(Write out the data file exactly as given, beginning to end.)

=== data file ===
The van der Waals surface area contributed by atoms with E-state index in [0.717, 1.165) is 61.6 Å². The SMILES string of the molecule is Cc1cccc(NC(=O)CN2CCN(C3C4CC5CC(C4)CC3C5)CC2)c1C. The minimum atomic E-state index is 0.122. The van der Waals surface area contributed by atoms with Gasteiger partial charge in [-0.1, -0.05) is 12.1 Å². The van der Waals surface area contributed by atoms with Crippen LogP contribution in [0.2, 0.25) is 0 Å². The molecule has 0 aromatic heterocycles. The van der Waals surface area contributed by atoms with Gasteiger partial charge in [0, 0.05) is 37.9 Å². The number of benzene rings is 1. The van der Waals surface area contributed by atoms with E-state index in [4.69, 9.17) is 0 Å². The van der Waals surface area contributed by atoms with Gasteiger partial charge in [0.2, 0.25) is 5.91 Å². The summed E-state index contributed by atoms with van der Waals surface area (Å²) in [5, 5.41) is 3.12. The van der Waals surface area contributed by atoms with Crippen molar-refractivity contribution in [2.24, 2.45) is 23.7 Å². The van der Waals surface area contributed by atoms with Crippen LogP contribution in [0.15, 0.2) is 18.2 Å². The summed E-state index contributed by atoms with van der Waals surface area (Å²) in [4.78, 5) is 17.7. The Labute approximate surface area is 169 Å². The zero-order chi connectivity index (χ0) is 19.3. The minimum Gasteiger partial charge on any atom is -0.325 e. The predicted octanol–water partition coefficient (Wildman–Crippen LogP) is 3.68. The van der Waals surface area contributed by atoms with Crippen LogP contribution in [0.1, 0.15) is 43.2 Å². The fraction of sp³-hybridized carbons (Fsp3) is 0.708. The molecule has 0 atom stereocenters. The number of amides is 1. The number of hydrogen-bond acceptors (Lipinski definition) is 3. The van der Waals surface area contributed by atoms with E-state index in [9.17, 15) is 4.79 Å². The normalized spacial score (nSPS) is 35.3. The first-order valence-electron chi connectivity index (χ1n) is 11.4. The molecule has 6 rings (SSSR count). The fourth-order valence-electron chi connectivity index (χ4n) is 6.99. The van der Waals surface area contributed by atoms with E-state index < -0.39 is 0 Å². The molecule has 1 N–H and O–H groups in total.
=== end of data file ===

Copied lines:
The van der Waals surface area contributed by atoms with E-state index in [0.717, 1.165) is 61.6 Å². The SMILES string of the molecule is Cc1cccc(NC(=O)CN2CCN(C3C4CC5CC(C4)CC3C5)CC2)c1C. The minimum atomic E-state index is 0.122. The van der Waals surface area contributed by atoms with Gasteiger partial charge in [-0.1, -0.05) is 12.1 Å². The van der Waals surface area contributed by atoms with Crippen LogP contribution in [0.2, 0.25) is 0 Å². The molecule has 0 aromatic heterocycles. The van der Waals surface area contributed by atoms with Gasteiger partial charge in [0, 0.05) is 37.9 Å². The number of benzene rings is 1. The van der Waals surface area contributed by atoms with E-state index in [4.69, 9.17) is 0 Å². The van der Waals surface area contributed by atoms with Gasteiger partial charge in [0.2, 0.25) is 5.91 Å². The summed E-state index contributed by atoms with van der Waals surface area (Å²) in [5, 5.41) is 3.12. The van der Waals surface area contributed by atoms with Crippen molar-refractivity contribution in [2.24, 2.45) is 23.7 Å². The van der Waals surface area contributed by atoms with Crippen LogP contribution in [0.15, 0.2) is 18.2 Å². The summed E-state index contributed by atoms with van der Waals surface area (Å²) in [4.78, 5) is 17.7. The Labute approximate surface area is 169 Å². The zero-order chi connectivity index (χ0) is 19.3. The minimum Gasteiger partial charge on any atom is -0.325 e. The predicted octanol–water partition coefficient (Wildman–Crippen LogP) is 3.68. The van der Waals surface area contributed by atoms with Crippen LogP contribution in [0.1, 0.15) is 43.2 Å². The fraction of sp³-hybridized carbons (Fsp3) is 0.708. The molecule has 0 atom stereocenters. The number of amides is 1. The number of hydrogen-bond acceptors (Lipinski definition) is 3. The van der Waals surface area contributed by atoms with E-state index in [9.17, 15) is 4.79 Å². The normalized spacial score (nSPS) is 35.3. The first-order valence-electron chi connectivity index (χ1n) is 11.4. The molecule has 6 rings (SSSR count). The fourth-order valence-electron chi connectivity index (χ4n) is 6.99. The van der Waals surface area contributed by atoms with E-state index < -0.39 is 0 Å². The molecule has 1 N–H and O–H groups in total.